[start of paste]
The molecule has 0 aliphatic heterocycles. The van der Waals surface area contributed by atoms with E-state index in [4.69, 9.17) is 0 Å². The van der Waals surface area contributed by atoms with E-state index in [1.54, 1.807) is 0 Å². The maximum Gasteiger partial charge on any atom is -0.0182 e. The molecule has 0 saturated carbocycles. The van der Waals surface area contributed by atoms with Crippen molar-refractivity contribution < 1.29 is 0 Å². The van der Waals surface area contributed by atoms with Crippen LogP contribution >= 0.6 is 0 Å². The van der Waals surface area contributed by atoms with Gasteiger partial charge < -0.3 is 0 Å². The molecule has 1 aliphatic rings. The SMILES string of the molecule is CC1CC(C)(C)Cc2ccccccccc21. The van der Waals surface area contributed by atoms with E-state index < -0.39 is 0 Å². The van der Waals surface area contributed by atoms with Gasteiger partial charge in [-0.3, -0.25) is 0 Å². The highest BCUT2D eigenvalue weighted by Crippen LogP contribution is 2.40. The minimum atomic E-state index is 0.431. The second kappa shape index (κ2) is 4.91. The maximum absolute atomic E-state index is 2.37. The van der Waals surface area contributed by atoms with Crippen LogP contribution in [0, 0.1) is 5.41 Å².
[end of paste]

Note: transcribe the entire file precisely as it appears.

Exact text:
The molecule has 0 aliphatic heterocycles. The van der Waals surface area contributed by atoms with E-state index in [4.69, 9.17) is 0 Å². The van der Waals surface area contributed by atoms with E-state index in [1.54, 1.807) is 0 Å². The maximum Gasteiger partial charge on any atom is -0.0182 e. The molecule has 0 saturated carbocycles. The van der Waals surface area contributed by atoms with Crippen molar-refractivity contribution < 1.29 is 0 Å². The van der Waals surface area contributed by atoms with Crippen LogP contribution >= 0.6 is 0 Å². The van der Waals surface area contributed by atoms with Gasteiger partial charge < -0.3 is 0 Å². The molecule has 1 aliphatic rings. The SMILES string of the molecule is CC1CC(C)(C)Cc2ccccccccc21. The van der Waals surface area contributed by atoms with E-state index < -0.39 is 0 Å². The van der Waals surface area contributed by atoms with Gasteiger partial charge in [-0.3, -0.25) is 0 Å². The highest BCUT2D eigenvalue weighted by Crippen LogP contribution is 2.40. The minimum atomic E-state index is 0.431. The second kappa shape index (κ2) is 4.91. The maximum absolute atomic E-state index is 2.37. The van der Waals surface area contributed by atoms with Crippen LogP contribution in [0, 0.1) is 5.41 Å².